FCA reports record Q2 earnings as Marchionne mourned
On the day legendary Fiat Chrysler Automobiles NV CEO Sergio Marchionne died, the transatlantic automaker reported second-quarter earnings climbed 39 percent — and that for the first time, the company had reached his longtime goal of more cash than debt.
The company said Wednesday its net profit grew to $882 million (754 million euros). FCA posted an 8-percent adjusted pre-tax margin in North America, a 0.4 percent decrease compared to a year ago. North America continues to deliver the bulk of the automaker's rising profits. Overall net profit for the company was down 35 percent.
FCA adjusted its full-year outlook for 2018 partly, lowering its projected revenue for the year from $146 billion (125 billion euros) to a range between $134 billion (115 billion euros) to $137 billion (118 billion euros), which new CEO Mike Manley attributed to the company's "first half results and the time needed to needed to work through a number of these performance issues."
Fiat Chrysler said its bottom line was helped by increased shipments to North America and Latin America. Shipments in North America rose 17 percent on strength of the all-new Jeep Wrangler, Jeep Cherokee and Jeep Compass, while Latin American volume rose 14 percent, powered by the Fiat Argo and Cronos.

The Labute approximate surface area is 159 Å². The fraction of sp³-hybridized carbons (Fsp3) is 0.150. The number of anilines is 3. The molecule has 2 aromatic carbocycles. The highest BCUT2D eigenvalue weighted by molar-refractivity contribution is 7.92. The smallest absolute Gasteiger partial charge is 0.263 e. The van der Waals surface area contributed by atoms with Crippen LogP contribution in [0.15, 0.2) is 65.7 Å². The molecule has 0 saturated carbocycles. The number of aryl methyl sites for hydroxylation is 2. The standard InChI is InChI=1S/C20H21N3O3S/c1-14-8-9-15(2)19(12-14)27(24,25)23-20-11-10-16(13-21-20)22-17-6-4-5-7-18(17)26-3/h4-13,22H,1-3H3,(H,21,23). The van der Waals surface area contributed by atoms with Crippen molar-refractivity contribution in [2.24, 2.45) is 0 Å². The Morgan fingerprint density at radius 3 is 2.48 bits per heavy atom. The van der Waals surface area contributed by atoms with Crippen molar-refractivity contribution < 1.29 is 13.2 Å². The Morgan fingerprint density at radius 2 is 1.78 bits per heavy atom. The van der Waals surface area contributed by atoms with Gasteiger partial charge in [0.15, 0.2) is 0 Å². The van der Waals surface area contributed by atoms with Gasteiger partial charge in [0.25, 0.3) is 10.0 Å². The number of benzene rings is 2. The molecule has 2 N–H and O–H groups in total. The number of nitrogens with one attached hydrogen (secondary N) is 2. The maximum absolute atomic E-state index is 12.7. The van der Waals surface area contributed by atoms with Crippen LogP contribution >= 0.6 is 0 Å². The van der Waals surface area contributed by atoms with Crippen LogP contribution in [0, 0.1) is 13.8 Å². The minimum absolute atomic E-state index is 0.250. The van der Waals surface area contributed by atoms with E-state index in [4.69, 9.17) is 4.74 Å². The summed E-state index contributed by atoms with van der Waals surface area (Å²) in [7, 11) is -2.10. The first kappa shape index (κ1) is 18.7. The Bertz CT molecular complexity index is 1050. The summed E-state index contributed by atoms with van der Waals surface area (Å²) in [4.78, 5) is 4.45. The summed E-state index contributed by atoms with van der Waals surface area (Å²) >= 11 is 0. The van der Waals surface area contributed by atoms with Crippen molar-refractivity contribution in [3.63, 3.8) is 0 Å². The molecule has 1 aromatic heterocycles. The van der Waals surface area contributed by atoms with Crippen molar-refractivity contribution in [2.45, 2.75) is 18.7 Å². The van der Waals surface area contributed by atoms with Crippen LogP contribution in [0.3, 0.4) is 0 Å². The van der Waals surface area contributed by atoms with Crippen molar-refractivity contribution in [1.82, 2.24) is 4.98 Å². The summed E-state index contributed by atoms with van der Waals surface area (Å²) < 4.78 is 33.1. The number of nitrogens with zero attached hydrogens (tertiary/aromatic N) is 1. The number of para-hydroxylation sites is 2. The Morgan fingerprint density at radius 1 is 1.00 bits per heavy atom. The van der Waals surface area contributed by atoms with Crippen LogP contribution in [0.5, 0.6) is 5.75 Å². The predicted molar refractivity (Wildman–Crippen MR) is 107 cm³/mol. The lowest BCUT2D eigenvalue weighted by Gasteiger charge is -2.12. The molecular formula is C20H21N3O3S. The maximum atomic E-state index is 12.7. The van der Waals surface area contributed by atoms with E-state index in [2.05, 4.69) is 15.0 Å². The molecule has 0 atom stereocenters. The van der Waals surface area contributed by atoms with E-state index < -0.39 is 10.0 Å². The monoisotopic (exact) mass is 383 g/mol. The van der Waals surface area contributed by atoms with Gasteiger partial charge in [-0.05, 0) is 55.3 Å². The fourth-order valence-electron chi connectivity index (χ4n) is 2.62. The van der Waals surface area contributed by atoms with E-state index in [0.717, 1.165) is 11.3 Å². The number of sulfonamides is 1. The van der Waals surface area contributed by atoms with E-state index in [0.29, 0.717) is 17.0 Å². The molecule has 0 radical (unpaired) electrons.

FCA experienced a $114 million (98 million euros) loss in the Asia-Pacific region that includes China, which the company attributed to "lower shipments from the China JV as a result of market decreases, particularly in the SUV segments, and increased competition from domestic brands in China."
FCA's new CEO, Mike Manley, told investors in his first public remarks on Wednesday that China is an ongoing challenge the company is facing as he transitions to the top leadership position.
"Clearly when you step back and look at our results for the quarter, the biggest challenges we face, and frankly we're going to face to some extent for the balance of the year, are all focused in China," he said. "With duty changes that were announced, these particularly impacted Maserti, which resulted in a slow down of sales and shipments to dealers."